• Once you have access to the files on your server, look for the following:
  • [WordPress directory]/wp-content/plugins/wordfence/
  • Rename the "wordfence" directory to something like "wordfence_bk" or similar

Once you've done this, try accessing your WordPress website again.

The system should deactivate the Wordfence plugin, allowing you to start using the system again.

If this is the case, you'll then need to install the "WF Assistant" plugin, which allows you to control how Wordfence works without having access to the plugin directly:

  • Click on "Plugins" > "New"
  • Search for "WordPress Assistant"
  • Click "Install" & "Activate"
  • Go to the "WF Assistant" menu
  • Click the button to disable the Wordfence firewall

This will allow you to rename the "wordfence" folder again without getting locked out of your website.

Step 2 - Remove Rate Limitations

If you have access to the WordPress backend / admin area, you need to remove "rate limiting" from the Wordfence settings.

This can be done using the steps below:

  • In WP's admin area, click onto the Wordfence > Dashboard
  • Select "Rate Limiting" and click "Disable"
  • Try accessing the site again

The reason this is important is because Wordfence basically has a built-in tool that's meant to prevent the multitude of fake referral SPAM that's become prevalent now.

Essentially, hackers / spammers will set up VPS servers and then use them to send 100's of requests to different websites every second.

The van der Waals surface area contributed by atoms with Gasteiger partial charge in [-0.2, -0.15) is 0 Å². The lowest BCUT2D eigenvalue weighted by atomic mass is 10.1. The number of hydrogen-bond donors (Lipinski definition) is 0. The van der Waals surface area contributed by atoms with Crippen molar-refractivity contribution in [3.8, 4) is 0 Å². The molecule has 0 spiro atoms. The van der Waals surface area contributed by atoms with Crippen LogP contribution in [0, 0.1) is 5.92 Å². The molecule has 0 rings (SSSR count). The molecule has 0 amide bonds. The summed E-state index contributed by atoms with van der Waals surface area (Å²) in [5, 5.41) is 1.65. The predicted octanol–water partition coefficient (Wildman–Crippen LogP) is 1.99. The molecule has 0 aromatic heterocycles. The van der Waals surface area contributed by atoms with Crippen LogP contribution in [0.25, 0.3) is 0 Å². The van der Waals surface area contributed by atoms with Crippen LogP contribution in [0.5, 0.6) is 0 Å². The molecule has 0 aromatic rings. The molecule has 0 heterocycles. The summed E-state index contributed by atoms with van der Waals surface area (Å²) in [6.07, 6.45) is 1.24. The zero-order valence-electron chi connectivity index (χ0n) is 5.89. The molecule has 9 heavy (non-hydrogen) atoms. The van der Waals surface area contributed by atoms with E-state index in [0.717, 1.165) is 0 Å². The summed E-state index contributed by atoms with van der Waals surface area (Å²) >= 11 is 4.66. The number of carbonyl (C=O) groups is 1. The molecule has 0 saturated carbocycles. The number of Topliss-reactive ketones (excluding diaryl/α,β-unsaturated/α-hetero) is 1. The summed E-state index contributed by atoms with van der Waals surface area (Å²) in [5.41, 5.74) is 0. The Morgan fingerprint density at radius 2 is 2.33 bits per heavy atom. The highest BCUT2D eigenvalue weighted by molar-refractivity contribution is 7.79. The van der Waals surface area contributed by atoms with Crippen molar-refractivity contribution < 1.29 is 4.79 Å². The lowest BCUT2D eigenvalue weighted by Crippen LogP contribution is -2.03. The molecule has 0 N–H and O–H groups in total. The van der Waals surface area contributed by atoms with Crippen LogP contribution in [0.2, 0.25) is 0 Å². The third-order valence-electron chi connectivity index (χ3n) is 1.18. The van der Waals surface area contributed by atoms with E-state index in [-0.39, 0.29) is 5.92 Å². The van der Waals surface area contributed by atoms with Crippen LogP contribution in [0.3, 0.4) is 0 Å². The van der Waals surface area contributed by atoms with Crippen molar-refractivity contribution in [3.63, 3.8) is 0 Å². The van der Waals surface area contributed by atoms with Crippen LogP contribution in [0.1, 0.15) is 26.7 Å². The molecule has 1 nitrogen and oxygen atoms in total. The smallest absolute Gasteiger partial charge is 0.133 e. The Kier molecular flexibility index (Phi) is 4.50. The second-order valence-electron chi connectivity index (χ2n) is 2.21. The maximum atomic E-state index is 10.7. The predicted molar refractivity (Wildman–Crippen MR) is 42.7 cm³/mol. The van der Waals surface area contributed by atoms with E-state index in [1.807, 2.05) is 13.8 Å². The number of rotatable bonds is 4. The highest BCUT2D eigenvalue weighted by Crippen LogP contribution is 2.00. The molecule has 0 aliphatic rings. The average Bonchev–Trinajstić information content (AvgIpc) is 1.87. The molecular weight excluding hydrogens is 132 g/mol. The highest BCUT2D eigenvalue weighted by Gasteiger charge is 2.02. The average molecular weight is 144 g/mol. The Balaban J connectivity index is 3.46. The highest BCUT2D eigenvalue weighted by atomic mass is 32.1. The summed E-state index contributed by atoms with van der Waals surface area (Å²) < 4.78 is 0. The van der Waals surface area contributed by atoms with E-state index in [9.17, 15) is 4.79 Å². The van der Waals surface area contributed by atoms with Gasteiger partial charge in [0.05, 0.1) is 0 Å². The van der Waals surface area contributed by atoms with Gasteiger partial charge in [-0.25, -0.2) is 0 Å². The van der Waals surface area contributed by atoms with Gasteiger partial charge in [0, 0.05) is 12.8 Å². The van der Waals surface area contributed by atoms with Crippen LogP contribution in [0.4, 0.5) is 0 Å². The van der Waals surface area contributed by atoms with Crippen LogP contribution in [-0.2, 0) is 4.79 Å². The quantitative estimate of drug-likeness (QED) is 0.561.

These spam injections have no purpose except to pollute website's referral logs with fake websites - leading to them hopefully being promoted. Obviously, it doesn't work and site owners are left with 100's of fake referrals to deal with.

Wordfence works to recognize these requests by using a "rate limiter". This is a system which allows you to limit the number of requests received from a particular source in any given time.

As such, if you disable this functionality, it should stop the "manual block" error you're seeing.

Step 3 - Manage Rate Limitations

Disabling the Rate Limiter is not a solution in itself; rather a way to gauge whether the system is able to work with it.

The real solution is to have the "rate limiter" enabled, but to ensure that the filters are not causing "real" traffic to be blocked...

  • In WP's admin area, click onto the Wordfence > Dashboard
  • Click on the Rate Limiting link
  • This will open the rate limiting options page
  • Select the following:
  • "If a human's page views exceed 500 per minute then throttle it"

This should ensure that the block is not applied to actual (human) traffic.

If you're still experiencing the error, it means that your underlying Wordfence installation is not set up correctly.

Either removing the plugin entirely, or re-installing a fresh version will typically resolve the issue.



Source by Richard Peck

Subscribe to Blog via Email

Enter your email address to subscribe to this blog and receive notifications of new posts by email.

Member of The Internet Defence League

Blog Stats

  • 873 hits